12. Martin Uribe & Vivian Z. Yue, 2004. "Country spreads and emerging countries: who drives whom?," Proceedings, Federal Reserve Bank of San Francisco, issue Jun.
  13. Raphael Bergoeing & Patrick J. Kehoe, 2001. "A decade lost and found: Mexico and Chile in the 1980s," Staff Report 292, Federal Reserve Bank of Minneapolis.
  14. Durdu, Ceyhun Bora & Mendoza, Enrique G., 2006. "Are asset price guarantees useful for preventing Sudden Stops?: A quantitative investigation of the globalization hazard-moral hazard tradeoff," Journal of International Economics, Elsevier, vol. 69(1), pages 84-119, June.
  15. Hubbard, R Glenn & Kuttner, Kenneth N & Palia, Darius N, 2002. "Are There Bank Effects in Borrowers' Costs of Funds? Evidence from a Matched Sample of Borrowers and Banks," The Journal of Business, University of Chicago Press, vol. 75(4), pages 559-81, October.
  16. Merz, Monika, 1995. "Search in the labor market and the real business cycle," Journal of Monetary Economics, Elsevier, vol. 36(2), pages 269-300, November.
  17. Pissarides, Christopher A, 1985. "Short-run Equilibrium Dynamics of Unemployment Vacancies, and Real Wages," American Economic Review, American Economic Association, vol. 75(4), pages 676-90, September.
  18. Mark Aguiar & Gita Gopinath, 2004. "Emerging Market Business Cycles: The Cycle is the Trend," NBER Working Papers 10734, National Bureau of Economic Research, Inc.
  19. Aguiar, Mark & Gopinath, Gita, 2007. "Emerging Market Business Cycles: The Cycle is the Trend," Scholarly Articles 11988098, Harvard University Department of Economics.
  20. Finn E. Kydland & Carlos E. J. M. Zarazaga, 2002. "Argentina's Lost Decade," Review of Economic Dynamics, Elsevier for the Society for Economic Dynamics, vol. 5(1), pages 152-165, January.
  21. Greenwood, Jeremy & Hercowitz, Zvi & Huffman, Gregory W, 1988. "Investment, Capacity Utilization, and the Real Business Cycle," American Economic Review, American Economic Association, vol. 78(3), pages 402-17, June.
  22. John Haltiwanger & Adriana Kugler & Maurice Kugler & Alejandro Micco & Carmen Pages, 2004. "Effects of tariffs and real exchange rates on job reallocation: evidence from Latin America," Journal of Economic Policy Reform, Taylor & Francis Journals, vol. 7(4), pages 191-208.
  23. Raphael Bergoeing & Patrick J. Kehoe & Timothy J. Kehoe & Raimundo Soto, 2002. "Data Appendix to A Decade Lost and Found: Mexico and Chile in the 1980s," Technical Appendices bergoeing02, Review of Economic Dynamics.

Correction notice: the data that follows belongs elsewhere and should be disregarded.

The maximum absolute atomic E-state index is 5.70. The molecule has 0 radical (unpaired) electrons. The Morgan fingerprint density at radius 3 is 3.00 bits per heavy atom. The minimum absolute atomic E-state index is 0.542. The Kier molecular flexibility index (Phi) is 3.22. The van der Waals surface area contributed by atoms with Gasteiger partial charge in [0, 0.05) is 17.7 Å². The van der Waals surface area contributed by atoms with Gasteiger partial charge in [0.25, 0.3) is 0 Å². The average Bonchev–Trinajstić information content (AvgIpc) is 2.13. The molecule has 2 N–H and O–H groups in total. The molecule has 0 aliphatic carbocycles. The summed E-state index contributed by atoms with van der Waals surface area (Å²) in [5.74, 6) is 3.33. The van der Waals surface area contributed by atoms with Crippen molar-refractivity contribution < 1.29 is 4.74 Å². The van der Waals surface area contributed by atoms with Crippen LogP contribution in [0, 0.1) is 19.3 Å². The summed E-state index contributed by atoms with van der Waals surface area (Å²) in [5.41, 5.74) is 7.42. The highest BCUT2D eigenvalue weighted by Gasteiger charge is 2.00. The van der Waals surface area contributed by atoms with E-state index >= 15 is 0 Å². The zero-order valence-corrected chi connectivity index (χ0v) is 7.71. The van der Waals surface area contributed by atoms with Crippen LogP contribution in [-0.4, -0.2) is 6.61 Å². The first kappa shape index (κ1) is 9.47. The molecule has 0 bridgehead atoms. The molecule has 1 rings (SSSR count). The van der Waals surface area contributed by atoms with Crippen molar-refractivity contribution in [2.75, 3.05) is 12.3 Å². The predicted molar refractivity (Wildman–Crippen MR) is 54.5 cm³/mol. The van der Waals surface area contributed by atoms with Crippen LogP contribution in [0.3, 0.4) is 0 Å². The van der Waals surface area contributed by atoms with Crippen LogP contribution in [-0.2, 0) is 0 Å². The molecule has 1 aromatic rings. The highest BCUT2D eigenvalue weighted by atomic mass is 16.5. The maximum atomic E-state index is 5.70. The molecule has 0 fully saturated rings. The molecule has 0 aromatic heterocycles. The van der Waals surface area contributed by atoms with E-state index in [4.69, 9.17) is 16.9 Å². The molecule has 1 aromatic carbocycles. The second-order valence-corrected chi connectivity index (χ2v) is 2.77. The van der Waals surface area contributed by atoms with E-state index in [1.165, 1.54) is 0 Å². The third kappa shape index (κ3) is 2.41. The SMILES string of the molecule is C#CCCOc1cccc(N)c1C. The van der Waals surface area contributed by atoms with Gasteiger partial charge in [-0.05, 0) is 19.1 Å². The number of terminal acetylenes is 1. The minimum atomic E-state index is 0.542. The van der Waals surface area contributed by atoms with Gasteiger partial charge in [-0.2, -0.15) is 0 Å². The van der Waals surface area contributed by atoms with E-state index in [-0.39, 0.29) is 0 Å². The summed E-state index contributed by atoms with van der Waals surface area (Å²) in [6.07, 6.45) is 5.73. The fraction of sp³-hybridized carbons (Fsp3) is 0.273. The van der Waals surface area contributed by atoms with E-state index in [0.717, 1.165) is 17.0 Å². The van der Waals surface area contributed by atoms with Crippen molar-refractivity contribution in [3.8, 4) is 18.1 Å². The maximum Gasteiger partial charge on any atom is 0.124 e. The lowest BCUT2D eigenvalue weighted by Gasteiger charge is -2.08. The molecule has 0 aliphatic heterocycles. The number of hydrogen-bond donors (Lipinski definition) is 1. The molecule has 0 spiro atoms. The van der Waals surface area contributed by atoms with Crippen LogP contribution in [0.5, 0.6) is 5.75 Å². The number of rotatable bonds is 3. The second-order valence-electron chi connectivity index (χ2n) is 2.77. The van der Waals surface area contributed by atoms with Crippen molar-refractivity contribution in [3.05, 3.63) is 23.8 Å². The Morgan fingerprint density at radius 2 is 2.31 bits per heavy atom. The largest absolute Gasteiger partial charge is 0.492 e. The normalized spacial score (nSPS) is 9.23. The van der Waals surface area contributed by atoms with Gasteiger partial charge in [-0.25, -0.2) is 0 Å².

24. Enrique G. Mandoza & Vivian Z. Yue, 2008. "A solution to the default risk-business cycle disconnect," International Finance Discussion Papers 924, Board of Governors of the Federal Reserve System (U.S.).
  25. Kishan, Ruby P & Opiela, Timothy P, 2000. "Bank Size, Bank Capital, and the Bank Lending Channel," Journal of Money, Credit and Banking, Blackwell Publishing, vol. 32(1), pages 121-41, February.
Full references (including those not matched with items on IDEAS)

This item is not listed on Wikipedia, on a reading list or among the top items on IDEAS.

When requesting a correction, please mention this item's handle: RePEc:red:sed011:1092. See general information about how to correct material in RePEc.

For technical questions regarding this item, or to correct its authors, title, abstract, bibliographic or download information, contact: (Christian Zimmermann)

If you have authored this item and are not yet registered with RePEc, we encourage you to do it here. This allows to link your profile to this item. It also allows you to accept potential citations to this item that we are uncertain about.

If references are entirely missing, you can add them using this form.

If the full references list an item that is present in RePEc, but the system did not link to it, you can help with this form.

If you know of missing items citing this one, you can help us creating those links by adding the relevant references in the same way as above, for each refering item. If you are a registered author of this item, you may also want to check the "citations" tab in your profile, as there may be some citations waiting for confirmation.

Please note that corrections may take a couple of weeks to filter through the various RePEc services.

This information is provided to you by IDEAS at the Research Division of the Federal Reserve Bank of St. Louis using RePEc data.